I'm posting this late because I've had no time at all to compose or even think straight. It's the last day, for me, of classes this term. I've ordered pizzas for the two classes, an Advanced Poetry class and a class called The Writer's Journal. I've fielded last minute questions about projects. I've given advice on life, love, what to read, and how to dress for graduation.
When I'm harried and losing my sense of time and direction, I often turn to Stevie Smith, the British writer. She lived from 1902 to 1971. She always either gets me out of the rut I'm in or makes me laugh at the rut I cannot escape and might as well embrace.
One of my favorites is Our Bog is Dood
Our bog is dood, our bog is dood,
They lisped in accents mild,
But when I asked them to explain
They grew a little wild.
How do you know your Bog is dood
My darling little child?
We know because we wish it so
That is enough, they cried,
And straight within each infant eye
Stood up the flame of pride,
And if you do not think it so
You shall be crucified.
Then tell me, darling little ones,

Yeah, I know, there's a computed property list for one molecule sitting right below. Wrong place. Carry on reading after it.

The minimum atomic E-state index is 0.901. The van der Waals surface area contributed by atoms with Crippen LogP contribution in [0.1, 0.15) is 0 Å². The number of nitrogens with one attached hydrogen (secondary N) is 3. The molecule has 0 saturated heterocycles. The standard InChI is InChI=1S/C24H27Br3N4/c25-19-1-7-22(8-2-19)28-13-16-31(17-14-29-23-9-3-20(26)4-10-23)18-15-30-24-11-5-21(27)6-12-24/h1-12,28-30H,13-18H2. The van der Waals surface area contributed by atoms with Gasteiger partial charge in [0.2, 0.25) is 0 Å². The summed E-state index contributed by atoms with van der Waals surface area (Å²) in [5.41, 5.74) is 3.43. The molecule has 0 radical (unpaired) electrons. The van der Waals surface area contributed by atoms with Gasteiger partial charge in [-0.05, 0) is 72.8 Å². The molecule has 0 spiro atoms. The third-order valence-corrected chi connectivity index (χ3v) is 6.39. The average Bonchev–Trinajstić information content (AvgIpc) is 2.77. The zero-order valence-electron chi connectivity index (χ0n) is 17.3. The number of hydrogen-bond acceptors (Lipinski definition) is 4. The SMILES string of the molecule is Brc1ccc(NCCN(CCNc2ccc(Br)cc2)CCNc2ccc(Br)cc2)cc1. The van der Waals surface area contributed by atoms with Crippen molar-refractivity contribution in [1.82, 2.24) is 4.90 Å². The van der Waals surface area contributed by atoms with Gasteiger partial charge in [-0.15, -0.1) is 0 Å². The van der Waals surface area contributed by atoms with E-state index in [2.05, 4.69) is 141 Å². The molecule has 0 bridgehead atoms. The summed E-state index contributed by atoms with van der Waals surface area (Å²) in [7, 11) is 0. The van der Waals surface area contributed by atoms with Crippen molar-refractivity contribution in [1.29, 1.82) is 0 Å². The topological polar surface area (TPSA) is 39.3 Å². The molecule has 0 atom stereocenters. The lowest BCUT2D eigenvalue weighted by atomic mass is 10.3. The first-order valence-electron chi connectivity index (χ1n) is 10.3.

What's dood, suppose Bog is?
Just what we think, the answer came,
Just what we think it is.
They bowed their heads. Our Bog is ours
And we are wholly his.
But when they raised them up again
They had forgotten me
Each one upon each other glared
In pride and misery
For what was dood, and what their Bog
They never could agree.
Oh sweet it was to leave them then,
And sweeter not to see,
And sweetest of all to walk alone
Beside the encroaching sea,
The sea that soon should drown them all,
That never yet drowned me.
Her poems are so full of people who seem to think they're normal, or that things are normal, until they begin to talk about them. Everything's connected by commas, getting slipperier and weirder as you proceed. You'd be horrified and disgusted by the speakers if you didn't recognize at least some part of yourself.
Here's another one:
Nor We of Her to Him
He said no word of her to us
Nor we of her to him,
But oh it saddened us to see
How wan he grew and thin.
We said: She eats him day and night
And draws the blood from him,
We did not know but said we thought
This is why he grew thin.
One day we called and rang the bell,
No answer came within,
We said: She must have took him off
To the forest old and grim,
It has fell out, we said, that she
Eats him in forest grim,
And how can we help him being eaten
Up in forests grim?
It is a restless time we spend,
We have no help for him,
We walk about and go to bed,
It is no help to him.
Sometimes we shake our heads and say
It might have better been
If he had spoke to us of her
Or we of her to him.
Which makes us feel helpful, until
The silence comes again.